Another witness, Kelly Sampson, senior counsel and director of racial justice at  Brady: United Against Gun Violence, a gun conrol group, said that manufacturers rely on militaristic tropes to market firearms to young men, particularly “those who would oppose the government.”

She added that these marketing tactics, also put vulnerable communities at risk, and “such marketing rests on a foundation of longstanding biases (about) Black and Brown people.”

“These dangerous ads must stop,” Rep. Rashida Tlaib, a Michigan Democrat, said to the gun CEOs. “They’re breeding domestic extremists and putting communities of color, communities that are incredibly vulnerable – especially like children in our schools and minority groups … at risk.”

The report from the committee also found that the firearm industry has been marketing indirectly and directly to white supremacist groups, “playing on fears of government repression against gun owners and fomenting racial tensions.”

“The increase in racially motivated violence has also led to rising rates of gun ownership among Black Americans, allowing the industry to profit from both white supremacists and their targets,” according to the report.

The report also detailed an ad from a 2017 Daniel Defense inventory catalog that shows an image of a shooter with a tattoo of a Norse symbol known as the Valknot. This symbol is associated with transnational white supremacist groups and is deemed a hate symbol by the Anti-Defamation League, which is an international Jewish non-governmental organization that specializes in civil rights law.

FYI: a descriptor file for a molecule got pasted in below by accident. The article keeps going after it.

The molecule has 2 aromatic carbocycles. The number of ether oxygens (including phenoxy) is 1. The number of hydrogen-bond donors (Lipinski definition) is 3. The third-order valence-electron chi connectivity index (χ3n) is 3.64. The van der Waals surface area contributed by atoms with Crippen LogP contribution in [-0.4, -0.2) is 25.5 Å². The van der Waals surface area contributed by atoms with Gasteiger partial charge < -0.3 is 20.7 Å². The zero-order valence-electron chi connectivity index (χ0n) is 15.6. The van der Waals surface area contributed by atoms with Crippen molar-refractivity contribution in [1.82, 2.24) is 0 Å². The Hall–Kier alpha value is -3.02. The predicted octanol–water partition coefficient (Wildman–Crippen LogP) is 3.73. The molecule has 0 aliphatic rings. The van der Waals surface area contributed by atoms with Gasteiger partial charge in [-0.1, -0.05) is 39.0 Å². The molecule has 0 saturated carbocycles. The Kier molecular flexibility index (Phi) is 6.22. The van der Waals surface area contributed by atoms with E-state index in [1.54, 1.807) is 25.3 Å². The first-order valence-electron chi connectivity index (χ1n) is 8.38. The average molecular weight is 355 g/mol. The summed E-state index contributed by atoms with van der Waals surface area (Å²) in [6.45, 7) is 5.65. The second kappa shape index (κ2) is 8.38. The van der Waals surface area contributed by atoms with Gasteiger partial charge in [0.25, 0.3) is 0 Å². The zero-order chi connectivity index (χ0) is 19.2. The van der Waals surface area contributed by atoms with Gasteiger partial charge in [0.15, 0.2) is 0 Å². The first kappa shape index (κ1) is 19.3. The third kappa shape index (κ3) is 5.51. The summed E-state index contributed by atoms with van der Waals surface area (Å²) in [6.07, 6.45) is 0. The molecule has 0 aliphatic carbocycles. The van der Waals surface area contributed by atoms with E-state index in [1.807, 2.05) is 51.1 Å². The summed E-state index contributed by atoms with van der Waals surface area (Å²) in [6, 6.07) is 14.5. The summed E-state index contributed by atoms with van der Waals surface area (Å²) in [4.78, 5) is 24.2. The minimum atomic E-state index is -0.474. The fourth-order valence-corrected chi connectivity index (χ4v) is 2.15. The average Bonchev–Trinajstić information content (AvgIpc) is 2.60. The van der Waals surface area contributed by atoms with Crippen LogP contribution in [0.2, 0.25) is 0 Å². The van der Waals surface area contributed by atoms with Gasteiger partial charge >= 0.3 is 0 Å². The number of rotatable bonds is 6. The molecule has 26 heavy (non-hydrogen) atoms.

Rep. Alexandria Ocasio-Cortez, a New York Democrat, asked Daniel if he was aware that his company’s advertising department uses symbols associated with white supremacists.

“No, I don’t think we do,” Daniel said.

Busse said that when he was in the industry, he felt that many gun manufacturers “turned a blind eye” to marketing that attracted white supremacists.

“There is an aura and approach in the industry where any single gun customer is good, no matter how detestable their views or their actions may be, and I saw dozens of examples through my career of the acceptance of or looking away from racist things,” he said.